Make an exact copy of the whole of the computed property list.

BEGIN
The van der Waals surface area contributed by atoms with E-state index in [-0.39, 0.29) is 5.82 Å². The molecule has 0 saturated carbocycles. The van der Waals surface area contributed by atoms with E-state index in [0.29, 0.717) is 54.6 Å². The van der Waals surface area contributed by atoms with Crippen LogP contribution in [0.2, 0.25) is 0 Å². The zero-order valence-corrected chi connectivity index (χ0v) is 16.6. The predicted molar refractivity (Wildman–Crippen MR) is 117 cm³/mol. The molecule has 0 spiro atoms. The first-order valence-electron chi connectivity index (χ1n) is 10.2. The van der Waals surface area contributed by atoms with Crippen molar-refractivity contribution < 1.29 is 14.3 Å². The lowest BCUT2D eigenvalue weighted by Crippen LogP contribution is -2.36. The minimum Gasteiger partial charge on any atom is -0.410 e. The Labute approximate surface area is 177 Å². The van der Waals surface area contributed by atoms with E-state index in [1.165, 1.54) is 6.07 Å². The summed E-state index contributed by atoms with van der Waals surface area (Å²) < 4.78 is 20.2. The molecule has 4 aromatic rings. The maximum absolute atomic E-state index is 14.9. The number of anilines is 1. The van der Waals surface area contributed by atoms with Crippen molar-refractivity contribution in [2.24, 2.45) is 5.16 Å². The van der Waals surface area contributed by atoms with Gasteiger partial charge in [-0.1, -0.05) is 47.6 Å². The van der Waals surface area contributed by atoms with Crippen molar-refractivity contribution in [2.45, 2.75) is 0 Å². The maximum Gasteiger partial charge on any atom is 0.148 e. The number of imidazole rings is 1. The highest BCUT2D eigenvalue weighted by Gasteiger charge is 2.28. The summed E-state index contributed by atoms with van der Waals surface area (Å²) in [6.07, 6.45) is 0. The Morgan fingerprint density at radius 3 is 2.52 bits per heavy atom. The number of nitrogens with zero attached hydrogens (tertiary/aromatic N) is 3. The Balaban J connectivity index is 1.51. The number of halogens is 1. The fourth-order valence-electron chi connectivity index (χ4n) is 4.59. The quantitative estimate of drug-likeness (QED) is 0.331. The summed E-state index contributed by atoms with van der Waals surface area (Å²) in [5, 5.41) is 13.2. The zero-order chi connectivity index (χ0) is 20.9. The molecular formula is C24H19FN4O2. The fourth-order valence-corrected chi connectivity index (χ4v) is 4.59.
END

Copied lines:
The van der Waals surface area contributed by atoms with E-state index in [-0.39, 0.29) is 5.82 Å². The molecule has 0 saturated carbocycles. The van der Waals surface area contributed by atoms with E-state index in [0.29, 0.717) is 54.6 Å². The van der Waals surface area contributed by atoms with Crippen LogP contribution in [0.2, 0.25) is 0 Å². The zero-order valence-corrected chi connectivity index (χ0v) is 16.6. The predicted molar refractivity (Wildman–Crippen MR) is 117 cm³/mol. The molecule has 0 spiro atoms. The first-order valence-electron chi connectivity index (χ1n) is 10.2. The van der Waals surface area contributed by atoms with Crippen molar-refractivity contribution < 1.29 is 14.3 Å². The lowest BCUT2D eigenvalue weighted by Crippen LogP contribution is -2.36. The minimum Gasteiger partial charge on any atom is -0.410 e. The Labute approximate surface area is 177 Å². The van der Waals surface area contributed by atoms with E-state index in [1.165, 1.54) is 6.07 Å². The summed E-state index contributed by atoms with van der Waals surface area (Å²) < 4.78 is 20.2. The molecule has 4 aromatic rings. The maximum absolute atomic E-state index is 14.9. The number of anilines is 1. The van der Waals surface area contributed by atoms with Crippen molar-refractivity contribution in [2.24, 2.45) is 5.16 Å². The van der Waals surface area contributed by atoms with Gasteiger partial charge in [-0.1, -0.05) is 47.6 Å². The van der Waals surface area contributed by atoms with Crippen molar-refractivity contribution in [2.45, 2.75) is 0 Å². The maximum Gasteiger partial charge on any atom is 0.148 e. The number of imidazole rings is 1. The highest BCUT2D eigenvalue weighted by Gasteiger charge is 2.28. The summed E-state index contributed by atoms with van der Waals surface area (Å²) in [6.07, 6.45) is 0. The Morgan fingerprint density at radius 3 is 2.52 bits per heavy atom. The number of nitrogens with zero attached hydrogens (tertiary/aromatic N) is 3. The Balaban J connectivity index is 1.51. The number of halogens is 1. The fourth-order valence-electron chi connectivity index (χ4n) is 4.59. The quantitative estimate of drug-likeness (QED) is 0.331. The summed E-state index contributed by atoms with van der Waals surface area (Å²) in [5, 5.41) is 13.2. The zero-order chi connectivity index (χ0) is 20.9. The molecular formula is C24H19FN4O2. The fourth-order valence-corrected chi connectivity index (χ4v) is 4.59.